Swedish geneticist Svante Paabo won the 2022 Nobel Prize in Physiology or Medicine on Monday for discoveries that underpin our understanding of how modern day people evolved from extinct ancestors at the dawn of human history.
Paabo’s work demonstrated practical implications during the COVID-19 pandemic when he found that people infected with the virus who carry a gene variant inherited from Neanderthals are more at risk of severe illness than whose who do not, reports Reuters. Paabo, director at the Max Planck Institute for Evolutionary Anthropology in Leipzig, Germany, won the prize for “discoveries concerning the genomes of extinct hominins and human evolution,” the Award committee said.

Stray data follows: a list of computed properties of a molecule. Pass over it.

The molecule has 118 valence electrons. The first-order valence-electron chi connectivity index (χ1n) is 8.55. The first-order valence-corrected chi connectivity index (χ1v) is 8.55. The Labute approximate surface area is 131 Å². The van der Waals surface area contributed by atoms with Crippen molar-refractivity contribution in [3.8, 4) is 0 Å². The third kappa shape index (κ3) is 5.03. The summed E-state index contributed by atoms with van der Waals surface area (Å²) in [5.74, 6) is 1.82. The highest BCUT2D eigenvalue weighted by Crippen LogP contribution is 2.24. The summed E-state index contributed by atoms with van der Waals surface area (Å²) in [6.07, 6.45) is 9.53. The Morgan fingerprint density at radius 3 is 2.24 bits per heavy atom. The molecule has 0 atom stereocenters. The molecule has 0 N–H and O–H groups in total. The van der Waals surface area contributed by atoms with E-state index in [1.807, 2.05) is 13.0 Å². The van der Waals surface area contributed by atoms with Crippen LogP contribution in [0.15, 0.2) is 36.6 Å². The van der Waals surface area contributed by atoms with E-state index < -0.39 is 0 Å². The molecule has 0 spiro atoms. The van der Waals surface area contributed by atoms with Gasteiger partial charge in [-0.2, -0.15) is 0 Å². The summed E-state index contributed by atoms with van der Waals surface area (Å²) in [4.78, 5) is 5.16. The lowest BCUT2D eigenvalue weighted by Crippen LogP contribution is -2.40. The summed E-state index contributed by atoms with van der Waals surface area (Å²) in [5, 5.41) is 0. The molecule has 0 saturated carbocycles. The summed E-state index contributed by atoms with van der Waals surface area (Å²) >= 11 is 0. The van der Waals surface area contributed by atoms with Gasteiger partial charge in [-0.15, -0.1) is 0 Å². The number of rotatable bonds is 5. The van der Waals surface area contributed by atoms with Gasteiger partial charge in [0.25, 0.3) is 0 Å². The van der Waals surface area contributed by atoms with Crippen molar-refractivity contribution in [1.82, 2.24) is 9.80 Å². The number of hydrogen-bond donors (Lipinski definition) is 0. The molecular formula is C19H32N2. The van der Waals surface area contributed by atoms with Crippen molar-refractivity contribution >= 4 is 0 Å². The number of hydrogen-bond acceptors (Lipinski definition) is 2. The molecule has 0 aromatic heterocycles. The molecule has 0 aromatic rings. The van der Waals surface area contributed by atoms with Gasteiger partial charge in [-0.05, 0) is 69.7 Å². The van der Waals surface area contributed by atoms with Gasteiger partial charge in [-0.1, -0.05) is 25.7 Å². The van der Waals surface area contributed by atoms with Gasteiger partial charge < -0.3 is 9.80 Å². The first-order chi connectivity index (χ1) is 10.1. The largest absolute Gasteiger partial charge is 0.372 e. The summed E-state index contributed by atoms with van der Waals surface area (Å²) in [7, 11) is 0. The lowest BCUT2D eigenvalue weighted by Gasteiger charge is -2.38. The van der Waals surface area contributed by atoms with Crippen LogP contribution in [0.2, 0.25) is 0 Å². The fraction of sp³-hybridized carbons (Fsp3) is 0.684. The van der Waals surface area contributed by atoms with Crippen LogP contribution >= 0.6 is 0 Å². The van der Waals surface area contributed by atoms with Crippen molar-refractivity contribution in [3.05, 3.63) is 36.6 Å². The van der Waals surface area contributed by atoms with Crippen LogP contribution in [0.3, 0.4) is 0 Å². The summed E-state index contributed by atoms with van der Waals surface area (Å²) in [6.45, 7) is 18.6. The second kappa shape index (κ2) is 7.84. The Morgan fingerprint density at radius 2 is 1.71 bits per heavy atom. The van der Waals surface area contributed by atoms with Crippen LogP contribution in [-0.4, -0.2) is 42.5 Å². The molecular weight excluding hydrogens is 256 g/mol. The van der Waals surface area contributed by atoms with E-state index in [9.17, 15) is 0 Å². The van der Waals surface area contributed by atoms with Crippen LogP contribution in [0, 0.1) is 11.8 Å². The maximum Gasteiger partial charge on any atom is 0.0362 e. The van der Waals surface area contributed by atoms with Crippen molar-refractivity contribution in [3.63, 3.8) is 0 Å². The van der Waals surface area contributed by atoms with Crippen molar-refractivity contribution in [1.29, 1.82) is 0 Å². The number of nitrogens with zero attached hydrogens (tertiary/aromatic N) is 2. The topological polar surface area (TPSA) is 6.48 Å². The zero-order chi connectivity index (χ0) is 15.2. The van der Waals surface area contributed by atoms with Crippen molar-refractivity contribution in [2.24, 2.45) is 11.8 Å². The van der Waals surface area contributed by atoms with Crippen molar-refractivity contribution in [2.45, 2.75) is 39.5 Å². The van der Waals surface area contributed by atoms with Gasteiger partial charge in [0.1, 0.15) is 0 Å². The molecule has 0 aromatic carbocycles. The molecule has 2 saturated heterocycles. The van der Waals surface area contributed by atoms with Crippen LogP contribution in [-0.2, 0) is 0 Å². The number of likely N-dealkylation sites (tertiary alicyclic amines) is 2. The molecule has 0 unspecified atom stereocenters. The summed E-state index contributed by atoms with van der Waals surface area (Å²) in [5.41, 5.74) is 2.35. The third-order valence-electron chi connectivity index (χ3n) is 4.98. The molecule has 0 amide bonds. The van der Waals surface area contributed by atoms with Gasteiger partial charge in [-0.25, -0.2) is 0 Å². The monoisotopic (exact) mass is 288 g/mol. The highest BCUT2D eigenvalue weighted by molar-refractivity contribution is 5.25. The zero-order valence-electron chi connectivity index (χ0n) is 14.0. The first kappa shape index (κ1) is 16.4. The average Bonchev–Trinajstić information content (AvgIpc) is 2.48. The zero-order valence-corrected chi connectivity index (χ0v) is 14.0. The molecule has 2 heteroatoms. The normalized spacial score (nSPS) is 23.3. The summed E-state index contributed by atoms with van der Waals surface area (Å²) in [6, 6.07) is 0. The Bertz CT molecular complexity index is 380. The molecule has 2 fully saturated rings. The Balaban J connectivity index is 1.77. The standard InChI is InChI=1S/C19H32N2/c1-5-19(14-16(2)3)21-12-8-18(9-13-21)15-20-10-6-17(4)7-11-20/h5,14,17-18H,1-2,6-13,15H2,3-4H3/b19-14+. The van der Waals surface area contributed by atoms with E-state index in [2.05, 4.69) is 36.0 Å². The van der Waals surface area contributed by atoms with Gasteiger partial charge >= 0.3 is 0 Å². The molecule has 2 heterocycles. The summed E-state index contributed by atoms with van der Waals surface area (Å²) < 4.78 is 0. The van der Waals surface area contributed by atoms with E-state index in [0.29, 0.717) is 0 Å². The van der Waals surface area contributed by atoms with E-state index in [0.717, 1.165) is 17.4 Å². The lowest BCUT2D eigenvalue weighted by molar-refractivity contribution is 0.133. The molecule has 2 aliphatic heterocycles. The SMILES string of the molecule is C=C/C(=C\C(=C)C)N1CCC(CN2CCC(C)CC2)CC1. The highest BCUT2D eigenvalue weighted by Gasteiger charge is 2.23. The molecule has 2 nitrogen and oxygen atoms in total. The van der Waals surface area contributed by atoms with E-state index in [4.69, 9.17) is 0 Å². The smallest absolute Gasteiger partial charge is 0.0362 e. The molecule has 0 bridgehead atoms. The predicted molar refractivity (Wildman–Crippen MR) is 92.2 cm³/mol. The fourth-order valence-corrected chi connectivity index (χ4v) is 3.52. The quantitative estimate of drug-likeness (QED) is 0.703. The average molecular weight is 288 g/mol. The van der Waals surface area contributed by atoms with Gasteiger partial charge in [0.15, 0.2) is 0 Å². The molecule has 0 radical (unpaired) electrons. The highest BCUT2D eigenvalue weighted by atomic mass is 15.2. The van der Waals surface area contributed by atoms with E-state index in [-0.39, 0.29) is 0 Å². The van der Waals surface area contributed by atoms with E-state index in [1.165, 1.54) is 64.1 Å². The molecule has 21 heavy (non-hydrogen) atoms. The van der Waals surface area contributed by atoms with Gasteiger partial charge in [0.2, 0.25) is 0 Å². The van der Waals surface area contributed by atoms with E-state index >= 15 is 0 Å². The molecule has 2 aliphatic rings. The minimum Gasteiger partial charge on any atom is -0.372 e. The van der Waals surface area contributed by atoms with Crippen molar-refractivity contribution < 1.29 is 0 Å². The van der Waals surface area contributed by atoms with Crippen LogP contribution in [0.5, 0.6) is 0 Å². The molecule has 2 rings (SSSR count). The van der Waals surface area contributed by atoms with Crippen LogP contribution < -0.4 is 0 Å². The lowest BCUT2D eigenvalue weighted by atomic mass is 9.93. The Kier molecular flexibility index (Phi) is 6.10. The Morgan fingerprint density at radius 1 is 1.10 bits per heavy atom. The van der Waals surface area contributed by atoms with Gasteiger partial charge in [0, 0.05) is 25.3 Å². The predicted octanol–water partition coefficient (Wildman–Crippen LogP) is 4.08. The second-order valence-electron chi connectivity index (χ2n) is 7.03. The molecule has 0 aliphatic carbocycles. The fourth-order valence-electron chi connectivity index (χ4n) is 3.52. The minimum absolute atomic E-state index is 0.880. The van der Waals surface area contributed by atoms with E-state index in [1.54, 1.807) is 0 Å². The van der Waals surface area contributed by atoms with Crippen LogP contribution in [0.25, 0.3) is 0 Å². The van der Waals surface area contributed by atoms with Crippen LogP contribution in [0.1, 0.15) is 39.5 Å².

“The thing that’s amazing to me is that you now have some ability to go back in time and actually follow genetic history and genetic changes over time,” Paabo told a news conference at the Max Planck Institute. “It’s a possibility to begin to actually look on evolution in real time, if you like.”
Paabo, 67, said he thought the call from Sweden was a prank or something to do with his summer house there